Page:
C. K. Yang was a pioneer in extending the sociological approach to understanding Chinese society. His study of village life in China at the time of land reform remains an important benchmark in the sociological study of Chinese social organization. He wrote insightfully about institutions and institutional change. This volume by leading social scientists of China conveys the impressive scope of Yang's sociological vision and the enduring influence of his scholarship. It also offers an unusually rich selection of essays analyzing contemporary Chinese society, politics, and economy.
Social Change in Contemporary China offers a wide-ranging examination of Chinese institutional change in areas of education, religion, health care, economics, labor, family, and local communities in the post-Mao era. Based on the pioneering work of sociologist C. K. Yang (1911–1999), and his institutional diffusion theory, the essays analyze and develop the theory as it applies to both public and private institutions. The interrelationship of these institutions composes what Yang termed the Chinese “system,” and affects nearly every aspect of life. Yang examined the influence of external factors on each institution, such as the influence of Westernization and Communism on family, and the impact of industrialization on rural markets. He also analyzed the impact of public opinion and past culture on institutions, therein revealing the circular nature of diffusion. Perhaps most significant are Yang’s insights on the role of religion in Chinese society. Despite the common perception that China had no religion, he uncovers the influence of classical Confucianism as the basis for many ethical value systems, and follows its diffusion into state and kinship systems, as well as Taoism and Buddhism. Writing in the early years of Communism, Yang had little hard data with which to test his theories. The contributors to this volume expand upon Yang’s groundbreaking approach and apply the model of diffusion to a rapidly evolving contemporary China, providing a window into an increasingly modern Chinese society and its institutions.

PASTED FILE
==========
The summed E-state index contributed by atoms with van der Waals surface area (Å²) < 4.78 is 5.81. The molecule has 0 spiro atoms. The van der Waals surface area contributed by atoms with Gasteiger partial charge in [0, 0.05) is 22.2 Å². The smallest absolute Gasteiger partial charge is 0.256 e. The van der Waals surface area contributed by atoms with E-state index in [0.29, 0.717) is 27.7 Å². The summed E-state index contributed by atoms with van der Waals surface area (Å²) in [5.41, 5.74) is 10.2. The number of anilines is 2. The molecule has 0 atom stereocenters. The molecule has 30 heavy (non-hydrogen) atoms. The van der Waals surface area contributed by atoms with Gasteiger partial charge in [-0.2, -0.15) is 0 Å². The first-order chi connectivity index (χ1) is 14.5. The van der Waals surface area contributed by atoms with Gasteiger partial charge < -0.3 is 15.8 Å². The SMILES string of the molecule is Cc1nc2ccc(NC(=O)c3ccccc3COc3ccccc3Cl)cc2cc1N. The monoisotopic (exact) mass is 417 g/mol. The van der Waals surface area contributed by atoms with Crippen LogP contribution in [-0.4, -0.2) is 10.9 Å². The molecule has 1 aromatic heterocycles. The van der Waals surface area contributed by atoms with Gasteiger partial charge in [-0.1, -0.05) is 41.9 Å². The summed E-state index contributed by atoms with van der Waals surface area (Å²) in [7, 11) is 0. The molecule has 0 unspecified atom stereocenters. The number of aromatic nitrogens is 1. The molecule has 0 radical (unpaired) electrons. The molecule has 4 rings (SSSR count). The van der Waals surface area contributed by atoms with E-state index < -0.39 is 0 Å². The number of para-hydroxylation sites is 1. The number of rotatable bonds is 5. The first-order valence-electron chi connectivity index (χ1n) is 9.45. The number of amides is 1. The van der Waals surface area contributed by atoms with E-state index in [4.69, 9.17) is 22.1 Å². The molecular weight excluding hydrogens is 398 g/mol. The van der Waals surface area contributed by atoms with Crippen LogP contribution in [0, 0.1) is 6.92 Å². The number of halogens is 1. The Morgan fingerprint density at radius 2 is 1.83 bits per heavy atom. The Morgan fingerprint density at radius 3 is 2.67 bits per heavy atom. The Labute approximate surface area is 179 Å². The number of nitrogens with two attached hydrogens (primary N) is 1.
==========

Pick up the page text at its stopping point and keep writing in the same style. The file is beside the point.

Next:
This is a very important and welcome volume, not only for sociologists interested in Chinese society but for sociologists in general. C. K. Yang was an intellectual giant and a peerless sociologist, and this work will go a long way toward bridging the gap between different generations of Chinese sociologists.
A tribute to Yang's work. . . .the value of the collection consists not merely in its contribution to sociological research on contemporary China, but no less in commemorating C.K. Yang who evidently has still much to offer in enhancing our understanding of Chinese society.
Provides a basis for a deeper understanding of differing preceptions of the changes in Chinese politics and culture. . . . Collectively, the works in this text should be required reading for any educator who attempts to teach about modern China.